The hulls are 3.7m (12ft) long. They are proportionately lighter than a Starling and intended to be planed upwind. The 6m masts are typically carbon with fully battened mains; most are rotating. The booms are 2.2m long; the centreboards are 1.37m long. The one-design hulls are measured in a jig. The rig, sail and boards are simple to measure and permit some development to suit the individual.
The boats do not perform in any sort of breeze unless they are sailed flat upwind – see the photograph of Kim Humphreys in 287 sailing upwind at Lyttelton in 2007. So, you sail the boat flat, you use the vang to hold the leech firm and you use the mainsheet to control boom angle. In higher winds you rake the board aft, raising it slightly if you are overpowered and you sheet the mainsail fairly wide off the centreline. The boats foot well and you mustn’t pinch. The outhaul, cunningham and vang controls all need to be in synch.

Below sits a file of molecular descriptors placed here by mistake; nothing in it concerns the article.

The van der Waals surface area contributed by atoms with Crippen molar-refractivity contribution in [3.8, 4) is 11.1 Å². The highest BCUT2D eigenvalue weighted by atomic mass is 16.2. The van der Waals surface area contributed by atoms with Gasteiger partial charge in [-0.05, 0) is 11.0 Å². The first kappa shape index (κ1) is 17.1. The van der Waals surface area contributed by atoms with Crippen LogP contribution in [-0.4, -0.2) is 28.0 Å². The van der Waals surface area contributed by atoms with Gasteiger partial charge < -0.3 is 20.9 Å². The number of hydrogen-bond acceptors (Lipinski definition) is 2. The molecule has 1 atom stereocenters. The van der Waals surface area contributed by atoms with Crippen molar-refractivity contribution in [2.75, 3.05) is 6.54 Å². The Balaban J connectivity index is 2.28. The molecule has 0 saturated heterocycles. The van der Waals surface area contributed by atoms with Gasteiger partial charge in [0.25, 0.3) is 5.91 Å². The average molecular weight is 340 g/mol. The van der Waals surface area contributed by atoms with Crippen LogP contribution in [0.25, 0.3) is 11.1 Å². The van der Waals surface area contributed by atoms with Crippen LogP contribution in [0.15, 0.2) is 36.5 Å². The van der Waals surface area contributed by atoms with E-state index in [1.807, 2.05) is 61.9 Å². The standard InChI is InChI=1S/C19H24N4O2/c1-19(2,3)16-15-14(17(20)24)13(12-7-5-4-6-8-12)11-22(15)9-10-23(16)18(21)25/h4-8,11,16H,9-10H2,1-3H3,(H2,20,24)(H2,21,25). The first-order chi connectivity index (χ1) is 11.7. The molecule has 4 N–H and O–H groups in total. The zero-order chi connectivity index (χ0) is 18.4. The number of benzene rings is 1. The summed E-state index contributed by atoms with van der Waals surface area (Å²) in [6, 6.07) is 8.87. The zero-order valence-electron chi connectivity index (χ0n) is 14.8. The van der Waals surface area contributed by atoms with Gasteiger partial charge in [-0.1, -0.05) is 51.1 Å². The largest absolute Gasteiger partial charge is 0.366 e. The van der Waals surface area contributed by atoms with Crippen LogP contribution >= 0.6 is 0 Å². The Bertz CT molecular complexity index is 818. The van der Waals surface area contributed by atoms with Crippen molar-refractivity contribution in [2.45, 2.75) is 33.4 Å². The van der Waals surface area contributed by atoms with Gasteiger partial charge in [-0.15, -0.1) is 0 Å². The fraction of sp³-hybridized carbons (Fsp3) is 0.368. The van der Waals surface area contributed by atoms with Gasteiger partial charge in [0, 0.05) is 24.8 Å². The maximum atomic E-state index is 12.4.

Downwind the boats are underpowered in the light, but all hell breaks loose when it is windy. The good news is that they are easy to right and have a self-draining cockpit. And, once you crack it, you don’t need to swim any more.
Most people who think they know a lot about sailing tend to re-assess that opinion when they first get a 3.7. But for those who master it, the satisfaction and the buzz is really worthwhile. They are a challenge which keeps anyone’s interest in sailing alive and helps to move them to the next level.
BUYING A 3.7
Like the Zephyr and some other great New Zealand classes enjoying growth in recent times, it is harder to find good used boats and people do build new ones. Meanwhile boats for sale are listed and circulated regularly in the free email newsletters and boats sell on Trademe. Before buying any 3.7, checking its recent measurement history with class secretary John Elliott.
If you’re interested but want to know more about the 3.7, contact your local 3.7 Association. Offer to help on the club patrol boats to get up close to the boats sailing.
If you’re still keen, see if you can go for a ride but watch out, once you’re on the trapeze, you’ll be hooked.